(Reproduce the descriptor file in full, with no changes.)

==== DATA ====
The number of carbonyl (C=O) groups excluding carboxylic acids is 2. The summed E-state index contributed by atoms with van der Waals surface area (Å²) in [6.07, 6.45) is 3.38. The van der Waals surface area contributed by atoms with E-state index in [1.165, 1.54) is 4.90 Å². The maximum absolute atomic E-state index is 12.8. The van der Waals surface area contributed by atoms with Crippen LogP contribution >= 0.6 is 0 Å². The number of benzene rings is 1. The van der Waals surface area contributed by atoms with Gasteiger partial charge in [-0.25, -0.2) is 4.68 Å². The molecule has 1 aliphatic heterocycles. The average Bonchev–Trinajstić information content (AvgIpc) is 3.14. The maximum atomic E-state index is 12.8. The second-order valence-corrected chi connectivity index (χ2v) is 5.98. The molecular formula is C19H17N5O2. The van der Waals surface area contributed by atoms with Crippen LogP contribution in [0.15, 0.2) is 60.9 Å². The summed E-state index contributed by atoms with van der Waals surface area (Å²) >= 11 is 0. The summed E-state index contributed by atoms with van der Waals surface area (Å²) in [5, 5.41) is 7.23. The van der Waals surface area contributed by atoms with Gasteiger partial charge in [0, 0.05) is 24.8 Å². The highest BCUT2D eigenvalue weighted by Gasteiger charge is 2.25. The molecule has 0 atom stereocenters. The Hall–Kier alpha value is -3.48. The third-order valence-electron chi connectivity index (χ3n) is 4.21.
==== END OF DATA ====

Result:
The number of carbonyl (C=O) groups excluding carboxylic acids is 2. The summed E-state index contributed by atoms with van der Waals surface area (Å²) in [6.07, 6.45) is 3.38. The van der Waals surface area contributed by atoms with E-state index in [1.165, 1.54) is 4.90 Å². The maximum absolute atomic E-state index is 12.8. The van der Waals surface area contributed by atoms with Crippen LogP contribution >= 0.6 is 0 Å². The number of benzene rings is 1. The van der Waals surface area contributed by atoms with Gasteiger partial charge in [-0.25, -0.2) is 4.68 Å². The molecule has 1 aliphatic heterocycles. The average Bonchev–Trinajstić information content (AvgIpc) is 3.14. The maximum atomic E-state index is 12.8. The second-order valence-corrected chi connectivity index (χ2v) is 5.98. The molecular formula is C19H17N5O2. The van der Waals surface area contributed by atoms with Crippen LogP contribution in [0.15, 0.2) is 60.9 Å². The summed E-state index contributed by atoms with van der Waals surface area (Å²) >= 11 is 0. The summed E-state index contributed by atoms with van der Waals surface area (Å²) in [5, 5.41) is 7.23. The van der Waals surface area contributed by atoms with Gasteiger partial charge in [0, 0.05) is 24.8 Å². The highest BCUT2D eigenvalue weighted by Gasteiger charge is 2.25. The molecule has 0 atom stereocenters. The Hall–Kier alpha value is -3.48. The third-order valence-electron chi connectivity index (χ3n) is 4.21.